A: Babies and toddlers put everything in their mouths, which is a normal part of development and exploration, but also puts them at an increased risk for choking. Since choking can be a life-threatening emergency, staying calm is essential -- and the best way to ensure that you keep your cool is to know what to do in advance. That's why you and any other adults who will be caring for your baby should take a basic course in first aid and CPR. To find a class, contact your local chapter of the American Red Cross or American Heart Association. You can also watch our video on infant CPR here.
If your child appears to be choking but has a strong cry or a forceful cough (signs of little or no blockage), encourage him to cough, which may dislodge the object. If your child can't breathe, cough, or cry, makes high-pitched noises while breathing in, turns blue, or loses consciousness, you should begin first aid and have someone dial 911 immediately. Here's what to do for a baby under 12 months, but bear in mind that this is no substitute for actual class instruction.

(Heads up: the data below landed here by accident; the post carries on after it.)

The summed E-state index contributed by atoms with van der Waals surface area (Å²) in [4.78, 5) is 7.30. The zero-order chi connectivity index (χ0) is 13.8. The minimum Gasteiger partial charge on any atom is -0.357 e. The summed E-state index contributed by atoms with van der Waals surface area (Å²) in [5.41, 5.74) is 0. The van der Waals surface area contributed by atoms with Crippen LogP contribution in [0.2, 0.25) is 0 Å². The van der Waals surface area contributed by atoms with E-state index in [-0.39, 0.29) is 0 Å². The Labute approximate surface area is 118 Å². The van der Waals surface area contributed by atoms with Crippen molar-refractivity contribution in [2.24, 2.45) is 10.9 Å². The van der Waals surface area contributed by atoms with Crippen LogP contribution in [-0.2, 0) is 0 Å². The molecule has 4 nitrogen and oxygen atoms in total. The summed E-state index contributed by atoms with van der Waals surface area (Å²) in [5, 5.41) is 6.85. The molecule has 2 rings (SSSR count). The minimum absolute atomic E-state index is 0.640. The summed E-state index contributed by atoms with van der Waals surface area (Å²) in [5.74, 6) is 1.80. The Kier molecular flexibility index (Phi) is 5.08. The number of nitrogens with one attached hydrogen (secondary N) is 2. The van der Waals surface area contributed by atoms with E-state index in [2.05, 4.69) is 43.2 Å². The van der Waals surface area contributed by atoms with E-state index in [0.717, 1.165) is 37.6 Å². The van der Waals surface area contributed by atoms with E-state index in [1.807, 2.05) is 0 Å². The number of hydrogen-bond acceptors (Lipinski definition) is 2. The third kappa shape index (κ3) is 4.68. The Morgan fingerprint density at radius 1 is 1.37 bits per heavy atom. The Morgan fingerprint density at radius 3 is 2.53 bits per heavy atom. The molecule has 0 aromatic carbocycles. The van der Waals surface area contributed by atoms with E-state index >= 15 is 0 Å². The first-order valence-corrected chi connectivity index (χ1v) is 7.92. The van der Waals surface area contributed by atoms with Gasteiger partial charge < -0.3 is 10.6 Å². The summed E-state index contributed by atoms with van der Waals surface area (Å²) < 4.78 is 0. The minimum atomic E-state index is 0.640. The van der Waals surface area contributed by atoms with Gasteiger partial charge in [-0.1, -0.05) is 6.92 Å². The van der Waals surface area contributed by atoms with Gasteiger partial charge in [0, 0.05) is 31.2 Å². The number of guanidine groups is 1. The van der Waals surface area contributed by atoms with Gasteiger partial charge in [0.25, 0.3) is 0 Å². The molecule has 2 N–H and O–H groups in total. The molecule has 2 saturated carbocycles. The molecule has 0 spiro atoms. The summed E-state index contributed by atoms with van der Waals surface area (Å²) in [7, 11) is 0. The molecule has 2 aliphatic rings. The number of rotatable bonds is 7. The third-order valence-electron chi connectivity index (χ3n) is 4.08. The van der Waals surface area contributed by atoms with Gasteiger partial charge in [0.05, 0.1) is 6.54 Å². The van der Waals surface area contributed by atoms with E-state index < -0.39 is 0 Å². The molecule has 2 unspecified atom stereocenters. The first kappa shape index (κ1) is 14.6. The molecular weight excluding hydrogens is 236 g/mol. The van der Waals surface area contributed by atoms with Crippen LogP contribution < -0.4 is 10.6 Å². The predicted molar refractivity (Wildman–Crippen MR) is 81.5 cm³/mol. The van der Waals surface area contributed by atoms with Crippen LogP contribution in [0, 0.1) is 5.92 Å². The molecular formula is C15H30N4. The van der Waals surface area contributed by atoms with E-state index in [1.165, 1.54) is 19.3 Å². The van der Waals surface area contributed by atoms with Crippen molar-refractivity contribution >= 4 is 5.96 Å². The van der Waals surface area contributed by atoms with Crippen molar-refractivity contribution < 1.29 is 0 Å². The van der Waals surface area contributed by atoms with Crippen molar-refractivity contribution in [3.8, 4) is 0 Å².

1. Lay your baby facedown along your forearm, with her head lower than her chest. Support her head by placing your hand around her jaw, using your thigh for leverage. 2. Give five quick back blows between the shoulder blades, using the heel of your free hand. 3. If the object still remains stuck, turn her faceup, using your thigh or lap for support. Support her head, which should still be lower than her chest. Place two fingers on the middle of her sternum (breastbone) and give five quick downward thrusts (your fingers should be one finger-width below an imaginary line between your baby's nipples). 4. If your baby is still choking, repeat the back blow and chest thrust sequence until help arrives.
Originally published in American Baby magazine, July 2004. Updated 2009.